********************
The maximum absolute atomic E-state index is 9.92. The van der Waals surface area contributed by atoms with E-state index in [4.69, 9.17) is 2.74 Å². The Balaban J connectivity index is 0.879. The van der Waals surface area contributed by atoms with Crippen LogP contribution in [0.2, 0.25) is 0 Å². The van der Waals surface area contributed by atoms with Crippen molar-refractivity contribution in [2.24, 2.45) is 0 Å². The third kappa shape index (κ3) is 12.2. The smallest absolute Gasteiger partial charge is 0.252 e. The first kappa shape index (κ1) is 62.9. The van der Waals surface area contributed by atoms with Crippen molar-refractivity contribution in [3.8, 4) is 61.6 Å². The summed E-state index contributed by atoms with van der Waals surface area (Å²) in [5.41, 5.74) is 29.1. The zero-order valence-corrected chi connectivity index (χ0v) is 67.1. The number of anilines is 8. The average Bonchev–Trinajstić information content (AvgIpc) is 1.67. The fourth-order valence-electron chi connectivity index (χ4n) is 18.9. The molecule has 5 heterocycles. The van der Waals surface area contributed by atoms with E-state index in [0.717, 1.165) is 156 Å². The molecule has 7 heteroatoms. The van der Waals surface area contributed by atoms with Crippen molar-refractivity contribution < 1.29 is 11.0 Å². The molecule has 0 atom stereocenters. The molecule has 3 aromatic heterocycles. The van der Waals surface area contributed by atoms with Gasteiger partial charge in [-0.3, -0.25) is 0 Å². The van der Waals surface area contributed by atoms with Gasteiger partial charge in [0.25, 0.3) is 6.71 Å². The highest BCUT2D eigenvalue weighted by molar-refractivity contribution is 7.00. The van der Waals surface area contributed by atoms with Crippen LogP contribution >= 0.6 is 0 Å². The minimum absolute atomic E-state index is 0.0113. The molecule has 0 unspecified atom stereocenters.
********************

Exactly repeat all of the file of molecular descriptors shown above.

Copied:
The maximum absolute atomic E-state index is 9.92. The van der Waals surface area contributed by atoms with E-state index in [4.69, 9.17) is 2.74 Å². The Balaban J connectivity index is 0.879. The van der Waals surface area contributed by atoms with Crippen LogP contribution in [0.2, 0.25) is 0 Å². The van der Waals surface area contributed by atoms with Crippen molar-refractivity contribution in [2.24, 2.45) is 0 Å². The third kappa shape index (κ3) is 12.2. The smallest absolute Gasteiger partial charge is 0.252 e. The first kappa shape index (κ1) is 62.9. The van der Waals surface area contributed by atoms with Crippen molar-refractivity contribution in [3.8, 4) is 61.6 Å². The summed E-state index contributed by atoms with van der Waals surface area (Å²) in [5.41, 5.74) is 29.1. The zero-order valence-corrected chi connectivity index (χ0v) is 67.1. The number of anilines is 8. The average Bonchev–Trinajstić information content (AvgIpc) is 1.67. The fourth-order valence-electron chi connectivity index (χ4n) is 18.9. The molecule has 5 heterocycles. The van der Waals surface area contributed by atoms with E-state index in [0.717, 1.165) is 156 Å². The molecule has 7 heteroatoms. The van der Waals surface area contributed by atoms with Crippen molar-refractivity contribution < 1.29 is 11.0 Å². The molecule has 0 atom stereocenters. The molecule has 3 aromatic heterocycles. The van der Waals surface area contributed by atoms with Gasteiger partial charge in [-0.3, -0.25) is 0 Å². The van der Waals surface area contributed by atoms with Gasteiger partial charge in [0.25, 0.3) is 6.71 Å². The highest BCUT2D eigenvalue weighted by molar-refractivity contribution is 7.00. The van der Waals surface area contributed by atoms with Crippen LogP contribution >= 0.6 is 0 Å². The minimum absolute atomic E-state index is 0.0113. The molecule has 0 unspecified atom stereocenters.